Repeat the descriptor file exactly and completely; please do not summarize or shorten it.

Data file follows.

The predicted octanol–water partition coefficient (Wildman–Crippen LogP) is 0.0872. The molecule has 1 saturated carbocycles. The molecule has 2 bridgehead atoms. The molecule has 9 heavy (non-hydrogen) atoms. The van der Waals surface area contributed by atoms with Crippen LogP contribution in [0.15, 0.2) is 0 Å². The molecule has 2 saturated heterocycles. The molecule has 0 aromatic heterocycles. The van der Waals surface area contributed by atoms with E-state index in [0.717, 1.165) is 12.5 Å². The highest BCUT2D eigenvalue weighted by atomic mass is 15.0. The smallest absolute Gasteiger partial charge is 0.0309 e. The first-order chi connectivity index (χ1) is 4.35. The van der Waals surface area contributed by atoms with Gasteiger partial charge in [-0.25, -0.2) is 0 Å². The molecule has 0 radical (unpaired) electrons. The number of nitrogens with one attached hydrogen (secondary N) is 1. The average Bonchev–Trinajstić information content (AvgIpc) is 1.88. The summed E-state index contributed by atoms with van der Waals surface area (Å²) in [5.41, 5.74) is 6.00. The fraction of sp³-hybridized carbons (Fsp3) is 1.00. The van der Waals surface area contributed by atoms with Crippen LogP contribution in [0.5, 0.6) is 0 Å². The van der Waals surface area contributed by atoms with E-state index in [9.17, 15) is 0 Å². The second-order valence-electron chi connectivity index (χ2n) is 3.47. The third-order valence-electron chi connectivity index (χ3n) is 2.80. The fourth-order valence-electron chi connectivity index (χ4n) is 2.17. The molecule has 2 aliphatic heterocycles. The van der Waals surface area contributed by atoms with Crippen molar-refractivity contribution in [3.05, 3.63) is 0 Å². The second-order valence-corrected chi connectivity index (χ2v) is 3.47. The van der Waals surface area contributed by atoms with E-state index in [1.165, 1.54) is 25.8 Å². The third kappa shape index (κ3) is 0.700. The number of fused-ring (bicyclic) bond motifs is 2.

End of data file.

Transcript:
The predicted octanol–water partition coefficient (Wildman–Crippen LogP) is 0.0872. The molecule has 1 saturated carbocycles. The molecule has 2 bridgehead atoms. The molecule has 9 heavy (non-hydrogen) atoms. The van der Waals surface area contributed by atoms with Crippen LogP contribution in [0.15, 0.2) is 0 Å². The molecule has 2 saturated heterocycles. The molecule has 0 aromatic heterocycles. The van der Waals surface area contributed by atoms with E-state index in [0.717, 1.165) is 12.5 Å². The highest BCUT2D eigenvalue weighted by atomic mass is 15.0. The smallest absolute Gasteiger partial charge is 0.0309 e. The first-order chi connectivity index (χ1) is 4.35. The van der Waals surface area contributed by atoms with Gasteiger partial charge in [-0.25, -0.2) is 0 Å². The molecule has 0 radical (unpaired) electrons. The number of nitrogens with one attached hydrogen (secondary N) is 1. The average Bonchev–Trinajstić information content (AvgIpc) is 1.88. The summed E-state index contributed by atoms with van der Waals surface area (Å²) in [5.41, 5.74) is 6.00. The fraction of sp³-hybridized carbons (Fsp3) is 1.00. The van der Waals surface area contributed by atoms with Crippen LogP contribution in [0.5, 0.6) is 0 Å². The van der Waals surface area contributed by atoms with E-state index in [9.17, 15) is 0 Å². The second-order valence-electron chi connectivity index (χ2n) is 3.47. The third-order valence-electron chi connectivity index (χ3n) is 2.80. The fourth-order valence-electron chi connectivity index (χ4n) is 2.17. The molecule has 2 aliphatic heterocycles. The van der Waals surface area contributed by atoms with Crippen molar-refractivity contribution in [3.05, 3.63) is 0 Å². The second-order valence-corrected chi connectivity index (χ2v) is 3.47. The van der Waals surface area contributed by atoms with E-state index in [1.165, 1.54) is 25.8 Å². The third kappa shape index (κ3) is 0.700. The number of fused-ring (bicyclic) bond motifs is 2.